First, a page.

There is no reason why the executives at Facebook and Twitter couldn’t offer ad revenue share to their users in much the same way that Google offers AdSense revenue share to their users — and not only corporate and elite members but to everyone who opts in and is willing to sign up and jump through whatever hoops.
On March 14th, Liz Mannebach asked me via Twitter, ‘Great piece. Other than Snap & YT, are there any smaller social platforms that you see as “pulling their weight” in revenue?’ in response to last week’s post, The Implications for PR if Twitter Goes Away:
@chrisabraham Great piece. Other than Snap & YT, are there any smaller social platforms that you see as “pulling their weight” in revenue?
— Liz Mannebach (@lizmbach) March 14, 2017
And my response was:
@lizmbach I think that’s a huge missing piece: revenue share! What an incentive that would be on FB and Twitter, right? YT was so smart.
— Chris Abraham (@chrisabraham) March 14, 2017
I live my life in a world surrounded by affiliate marketers, YouTubers, digital online advertisers, and highly-compensated brand ambassadors — all of whom are trying to make a buck: to fuel their creativity, to bank their next project, to help them make rent, and to buy them some beers. I, myself, have only gone so far as to make beer money on all of my 959 videos from all of my 3,491 subscribers. People have even taken to Patreon, “an internet-based platform that allows content creators to build their own subscription content service,” in order to offer value-based content that can be customized and optimized for what their friends and fans really want.
YouTube offers it and SnapChat offers a version of it — but every single nanosecond that you and I spend on Facebook, Twitter, Instagram, Google+, is for love, God, country and, for us in the social media marketing business, brand. Unless I am making social media money from outside clients, gigs, and jobs, social media outside of SnapChat and YouTube is an act of love, a hobby, an expense of time towards the building of personal or corporate brand — but that is still a cost. It’s an opportunity cost.
Currently, the only way to drive revenue via Twitter, Instagram, and Facebook is to attract a sponsor or shamelessly drop affiliate links into my rivers of news, hoping that my friends and followers have the patience and tolerance to suffer my passive-aggressive (or just aggressive and beggarly as in, “please indulge me and click on my links and buy my recommendations through these links to please help support all the content that I provide you on a daily basis,” which can surely work if done as openly and transparently and sincerely as possible).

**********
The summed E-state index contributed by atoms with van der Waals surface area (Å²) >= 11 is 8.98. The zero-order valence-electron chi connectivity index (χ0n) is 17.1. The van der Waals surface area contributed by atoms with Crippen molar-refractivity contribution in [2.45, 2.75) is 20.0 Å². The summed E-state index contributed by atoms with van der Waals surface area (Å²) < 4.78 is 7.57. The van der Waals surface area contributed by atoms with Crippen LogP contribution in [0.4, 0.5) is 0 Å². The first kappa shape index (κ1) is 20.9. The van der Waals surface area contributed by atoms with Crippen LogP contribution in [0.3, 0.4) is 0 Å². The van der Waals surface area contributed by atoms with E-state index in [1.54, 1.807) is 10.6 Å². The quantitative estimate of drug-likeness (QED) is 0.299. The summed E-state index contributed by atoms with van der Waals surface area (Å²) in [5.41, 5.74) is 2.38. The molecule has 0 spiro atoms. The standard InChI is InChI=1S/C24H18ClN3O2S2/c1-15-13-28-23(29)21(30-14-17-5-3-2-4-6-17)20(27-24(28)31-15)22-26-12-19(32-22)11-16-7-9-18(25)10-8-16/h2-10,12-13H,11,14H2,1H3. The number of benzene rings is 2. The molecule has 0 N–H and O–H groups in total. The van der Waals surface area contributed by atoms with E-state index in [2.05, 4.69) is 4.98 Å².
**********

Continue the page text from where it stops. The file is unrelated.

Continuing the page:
That doesn’t change the fact that Mark Zuckerberg and Jack Dorsey and even Jeff Weiner of LinkedIn would be really smart if they considered offering an ad revenue share to its membership. It could be a pilot program for brands and celebrities, yes, but it should be available to everyone in the model of AdSense. While I only make a pittance of ~$ 8.91-a-month, I also haven’t put any energy into developing my YouTube channel. I know for a fact that even the opportunity for partner revenue exists can motivate YouTube content developers to spend all the (extra) time in the world pursuing their dreams of becoming a filmmaker, a celebrity, a brand, or an actor.
It wouldn’t be technically difficult at all to offer revenue share in the same method that Google AdSense does routinely and most every company does through affiliate platforms like Conversant (formerly CJ or Commission Junction). Doing so would differentiate the company so to do in a world where the only real incentive is attention, inclusion, play, and information. The added incentive of making even ten-dollars-a-month would psychologically drive users and the aspirational to amazing lengths to create content so engaging and so compelling that they could, possibly, if their content caught national attention, come into a mini-lottery windfall.
Right now, the only real feedback for doing things right is your Klout Score, which really hasn’t meant much since 2009. Amazon Associates and Google AdSense make almost no one any money. A couple thousand people worldwide buy Lamborghinis with their royalties and ad revenue but most of us buy beer. At the end of the day, it’s more psychological than financial.
Either way, it would be something new, something that would fuel conversation and attention, and adding general audience revenue share to a social networking service like Facebook or Twitter would be enough differentiation that it might fuel the success of these aging social networks for another decade.
What do you think? Please be sure to tell me in the comments. Thanks for reading!Digital & Social Articles on Business 2 Community